Defying the Self-Publishing Gurus

This is a bit of a followup of yesterday’s post, trying to pull together all the threads of how I’m approaching self-publishing.

I’m a maverick. I’ve been a maverick from early childhood, from the first time someone told me to do something that made no sense, and I said NO. I have to do things my own way, even if I suffer for it, so I’ve learned to accept the consequences of my own actions or inactions. In the runup to publishing my first novel, I’ve naturally been doing a lot of self-examination, trying to figure out how much being a maverick is going to help or hurt me as a writer. The truth is, I don’t know, and won’t know until I have at least two or three novels out there. That’s the long-term. For the short-term, the publication of Hidden Boundaries should provide some indications of whether I’m on the right track or completely off the track.

The three fundamental facts about what I’ve been doing: 1. I’ve ignored the near-mandatory social networks like Facebook and Twitter, and have had a minimal and usually brief presence on forums where writers get together. 2. Instead of socializing, I’ve posted early drafts of my fiction online where it can be read. 3. I’m writing books that, for the most part, don’t fit in any particular genre, or meet the average reader’s expectations for the particular subject matter.

So, the question is open: Is it possible to defy the self-publishing gurus and win? Either way, I’ll have had an interesting life. How many people can say that?

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6 thoughts on “Defying the Self-Publishing Gurus

  1. I’m also a notorious maverick…

    Your points are interesting when I compare them to what I’ve been doing.

    #1: I tried FaceBook and Twitter for months and found that point #3 made what I was doing incapable of being heard. I still post to both but, at most twice a day. I visit one particular writers’ forum (BestsellerBound) occasionally…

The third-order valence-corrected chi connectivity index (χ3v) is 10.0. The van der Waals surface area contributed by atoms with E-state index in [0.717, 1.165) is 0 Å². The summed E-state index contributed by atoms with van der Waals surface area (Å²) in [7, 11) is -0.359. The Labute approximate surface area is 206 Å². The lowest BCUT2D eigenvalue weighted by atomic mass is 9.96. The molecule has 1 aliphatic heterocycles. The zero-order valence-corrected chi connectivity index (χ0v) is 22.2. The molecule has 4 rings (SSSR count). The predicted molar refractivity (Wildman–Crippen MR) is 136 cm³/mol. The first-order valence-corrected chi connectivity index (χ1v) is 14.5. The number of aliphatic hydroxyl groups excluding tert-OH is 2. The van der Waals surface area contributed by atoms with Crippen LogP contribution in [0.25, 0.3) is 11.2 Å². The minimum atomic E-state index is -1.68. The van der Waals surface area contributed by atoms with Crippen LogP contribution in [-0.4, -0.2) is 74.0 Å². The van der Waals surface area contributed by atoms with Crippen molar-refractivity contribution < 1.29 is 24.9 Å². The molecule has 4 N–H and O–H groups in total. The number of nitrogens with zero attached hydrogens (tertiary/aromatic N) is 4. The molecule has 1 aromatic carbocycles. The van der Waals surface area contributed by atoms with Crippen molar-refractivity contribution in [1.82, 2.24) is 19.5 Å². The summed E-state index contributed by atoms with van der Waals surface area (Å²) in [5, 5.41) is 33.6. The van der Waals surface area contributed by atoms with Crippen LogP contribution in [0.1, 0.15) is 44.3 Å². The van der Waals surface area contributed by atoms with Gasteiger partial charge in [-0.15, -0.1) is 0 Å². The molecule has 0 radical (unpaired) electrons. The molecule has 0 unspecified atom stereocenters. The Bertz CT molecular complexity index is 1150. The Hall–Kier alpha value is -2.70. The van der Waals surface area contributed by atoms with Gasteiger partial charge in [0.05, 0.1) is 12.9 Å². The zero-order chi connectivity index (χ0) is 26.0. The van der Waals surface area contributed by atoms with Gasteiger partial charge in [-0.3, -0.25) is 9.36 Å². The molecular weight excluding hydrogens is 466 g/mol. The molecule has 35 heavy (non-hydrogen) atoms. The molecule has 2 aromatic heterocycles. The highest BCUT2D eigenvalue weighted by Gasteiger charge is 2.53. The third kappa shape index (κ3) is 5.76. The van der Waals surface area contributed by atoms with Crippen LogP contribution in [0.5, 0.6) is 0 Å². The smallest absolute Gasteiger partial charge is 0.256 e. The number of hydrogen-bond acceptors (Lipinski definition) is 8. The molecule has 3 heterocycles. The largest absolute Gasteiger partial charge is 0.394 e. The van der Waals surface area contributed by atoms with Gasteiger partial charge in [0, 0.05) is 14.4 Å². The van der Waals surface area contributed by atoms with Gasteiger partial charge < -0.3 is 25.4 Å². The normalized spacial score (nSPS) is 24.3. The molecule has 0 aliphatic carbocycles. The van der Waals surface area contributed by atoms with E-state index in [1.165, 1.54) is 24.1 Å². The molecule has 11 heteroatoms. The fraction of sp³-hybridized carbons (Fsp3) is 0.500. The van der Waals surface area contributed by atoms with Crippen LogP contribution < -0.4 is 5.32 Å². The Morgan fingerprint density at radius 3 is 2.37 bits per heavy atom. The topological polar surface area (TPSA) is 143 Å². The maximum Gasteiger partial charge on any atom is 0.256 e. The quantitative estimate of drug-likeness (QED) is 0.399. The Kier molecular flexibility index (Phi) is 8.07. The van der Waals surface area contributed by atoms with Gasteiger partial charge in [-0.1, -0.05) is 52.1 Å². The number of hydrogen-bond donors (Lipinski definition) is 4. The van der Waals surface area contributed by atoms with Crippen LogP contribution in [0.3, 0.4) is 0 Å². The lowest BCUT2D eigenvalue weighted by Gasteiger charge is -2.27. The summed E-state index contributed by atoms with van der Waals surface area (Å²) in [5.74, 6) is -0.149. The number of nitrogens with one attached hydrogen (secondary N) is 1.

#2: I’m not a great solializer but I have tried to make my blog (the “hub” of my promotion efforts) a place where readers and I can form meaningful relationships. As far as posting my writing, I have been and will continue to give my books away, even when they’re available for purchase. Joe Konrath and Cory Doctorow have taught me about how “free” can help sales…

    #3: I also feel my books aren’t easily put in particular genres. The one I’ll be self-publishing in May could be (and probably will be) considered by most folks as Sci-Fi. I wasn’t really sure what genre it was until a writer I work with in the virtual world, Second Life, called it a Documentary Novel–I like that 🙂

  2. Speaking of being heard – the noise to signal ratio on Facebook and Twitter is such, that unless you already have something of a following, you’re in competition with millions of others for attention. Writers need to focus their efforts — go where the readers are most likely to be found.

    I tried Bestsellerbound (on your recommendation, by the way) and found that pretty much of nothing was going on there. I agree about blogging. It can be the single best way to reach potential readers. Writing reviews on Goodreads may also be helpful, though I haven’t done enough yet to be sure.

  3. Define win, my friend.

    Is winning publication? Is it fame and fortune? Or is that little smile that comes when YOU are satisfed with the finished product?

    I agree with both of you on the networking. Big waste of time. Just yesterday a friend of mine tried to hold a book club meeting, but after about 4 responses, the comments veered off subject and turned into inane chatter and goofy pics. What I flub!

  4. I don’t really think in terms of winning or losing because they’re always relative to something.For me, just getting to the point where I have a completed novel, a couple more close to completion, and several more in the works, is a fantastic win. I’m not aiming for bestsellerdom, so a steady trickle of sales once I have more than one book out there, would also be a win. More than that would be icing on the cake. But it would also be a win to go head to head with the “experts” and find a measure of success.

  5. Yes, I think you can go off the beaten trail and still win. I know that those gurus might cringe at seeing me say that, but really, no one knows what will work. You can only experiment and try all the different options.

    I’m doing Twitter, but I can already see that I’m only reaching other writers and they aren’t really listening to anything I have to say because they have so much already to listen to. (Perhaps I’m just not cool enough?) I can only imagine that Facebook would be the exact same, so I’m not relying on either alone.

  6. I see Facebook as being the most useful for writers who already have an audience, but it’s more for socializing than for getting new readers. Otherwise, you’re trawling in an awfully big fish pond. Twitter seems more focused, but I think you’re right, from what I’ve seen. As a writer, you attract other writers.

    I’ve also run across several posts lately, by published writers with experience, and they say that your blog and/or website are the most important, not the social networks.

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